In the Commercial Court, the judge tried the ownership case brought by Sheikh Abdullah against the Brothers ("the Ownership Case") and the Unfair Prejudice Proceedings brought by Chemtrade against Fuchs at the same time. The judge held in the Ownership Case that the Brothers had not sold Chemtrade to Sheikh Abdullah. He held in the Unfair Prejudice Proceedings that Fuchs had made the wrong call in going along with Sheikh Abdullah, and that their exclusion of the Brothers from the board and the management of FOMEL amounted to unfair prejudice. He declined to order Fuchs to purchase the Chemtrade shares as urged by Chemtrade, or to make a winding up order as sought by Fuchs.

The remedy he selected was to order FOMEL's articles to be amended so that it was no longer necessary for both shareholders to be present for there to be a quorum. He continued the right of Chemtrade to appoint the chairman, so that if the Fuchs directors refused to attend a board meeting of FOMEL any decision taken would still be valid. Chemtrade appealed seeking the remedy of a Purchase Order rather than the Business Administration Order the judge had made. Fuchs cross appealed for the order of the judge to be upheld on additional grounds.

Held: dismissing both the appeal and cross-appeal and making no order as to costs, that:

1. Section 184I of the BVI Business Companies Act, 20042 gives the judge a discretion to make such order as he considers just and equitable, including, without limiting the generality, one of several orders which the section lists, the remedy of amending the articles being one of the possible orders listed.

2. The Business Administration Order that the judge determined was the most appropriate one in the circumstances was one of the reliefs sought by the appellant in its claim, and though the appellant would have preferred him to make a Purchase Order by which Fuchs would buy out Chemtrade it was open to the trial judge to consider the matter in the round and to make the order he felt was just and equitable.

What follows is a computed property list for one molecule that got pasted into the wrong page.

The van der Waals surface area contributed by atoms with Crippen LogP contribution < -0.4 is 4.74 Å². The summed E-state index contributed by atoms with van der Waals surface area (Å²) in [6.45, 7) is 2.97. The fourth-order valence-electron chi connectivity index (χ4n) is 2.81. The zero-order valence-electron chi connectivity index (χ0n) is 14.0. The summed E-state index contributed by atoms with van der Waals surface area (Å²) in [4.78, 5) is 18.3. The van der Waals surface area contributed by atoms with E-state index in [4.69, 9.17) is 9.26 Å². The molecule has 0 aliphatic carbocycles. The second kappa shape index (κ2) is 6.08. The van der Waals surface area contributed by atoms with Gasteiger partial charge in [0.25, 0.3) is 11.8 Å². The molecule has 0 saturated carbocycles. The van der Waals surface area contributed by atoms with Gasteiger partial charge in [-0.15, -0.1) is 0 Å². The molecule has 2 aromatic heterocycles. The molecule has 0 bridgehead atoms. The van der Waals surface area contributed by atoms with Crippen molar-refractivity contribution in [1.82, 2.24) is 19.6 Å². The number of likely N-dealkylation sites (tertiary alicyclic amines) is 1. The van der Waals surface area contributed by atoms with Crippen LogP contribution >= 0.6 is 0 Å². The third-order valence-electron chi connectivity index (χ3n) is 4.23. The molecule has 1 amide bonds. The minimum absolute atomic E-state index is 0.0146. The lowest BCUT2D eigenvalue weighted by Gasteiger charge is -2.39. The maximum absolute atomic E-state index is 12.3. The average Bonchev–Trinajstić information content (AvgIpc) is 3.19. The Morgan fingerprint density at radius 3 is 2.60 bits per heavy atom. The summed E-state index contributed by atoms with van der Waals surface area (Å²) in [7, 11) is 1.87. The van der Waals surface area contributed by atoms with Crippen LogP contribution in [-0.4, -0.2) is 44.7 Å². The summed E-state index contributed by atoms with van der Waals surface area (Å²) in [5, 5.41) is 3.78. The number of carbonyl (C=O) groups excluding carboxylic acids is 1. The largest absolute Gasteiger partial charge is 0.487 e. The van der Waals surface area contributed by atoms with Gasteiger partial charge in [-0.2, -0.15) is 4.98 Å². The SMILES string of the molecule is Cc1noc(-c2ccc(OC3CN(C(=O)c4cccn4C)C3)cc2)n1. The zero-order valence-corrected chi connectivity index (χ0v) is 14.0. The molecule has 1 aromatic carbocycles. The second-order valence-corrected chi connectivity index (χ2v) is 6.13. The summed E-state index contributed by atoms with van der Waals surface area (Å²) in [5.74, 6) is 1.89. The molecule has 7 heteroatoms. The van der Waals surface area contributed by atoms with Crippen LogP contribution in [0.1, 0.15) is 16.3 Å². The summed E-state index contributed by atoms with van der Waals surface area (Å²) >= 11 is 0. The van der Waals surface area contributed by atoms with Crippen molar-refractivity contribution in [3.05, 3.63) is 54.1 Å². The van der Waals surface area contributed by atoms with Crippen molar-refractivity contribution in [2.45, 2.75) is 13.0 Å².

3. The trial judge had an unlimited discretion to make such order as he thought fit with a view to bringing an end to the matters complained of, and it had not been shown that the decision had been clearly or blatantly wrong or that his discretion has been exercised erroneously.

Ebrahimi v Westbourne Galleries Ltd. and Others [1973] AC 360 distinguished; Dufour and Others v Helenair Corporation and Others (1996) 52 WIR 188 applied.

4. In view of the fact that in the Ownership Case this court has, in a decision delivered immediately prior to this one, determined that the Brothers are not the owners of Chemtrade, but that they had in fact sold Chemtrade to Sheikh Abdullah, it would have been particularly unfortunate if the judge had ordered Fuchs in effect to buy out the Brothers' interest in Chemtrade. The proper order for this court to make would be to leave intact the Business Administration Order made by the court below, leaving it for Sheikh Abdullah and Fuchs to sort out between themselves the future arrangements for the management of FOMEL according to the agreements made between themselves.

Mitchell JA [AG]
1

The facts as found by the learned trial judge in this case are not in dispute. The sole area of dispute raised by the appellant Chemtrade Limited ("Chemtrade") is the remedy he selected in his judgment delivered on 21 st December 2012. Fuchs Petrolub AG ("Fuchs") has filed a cross-appeal asking this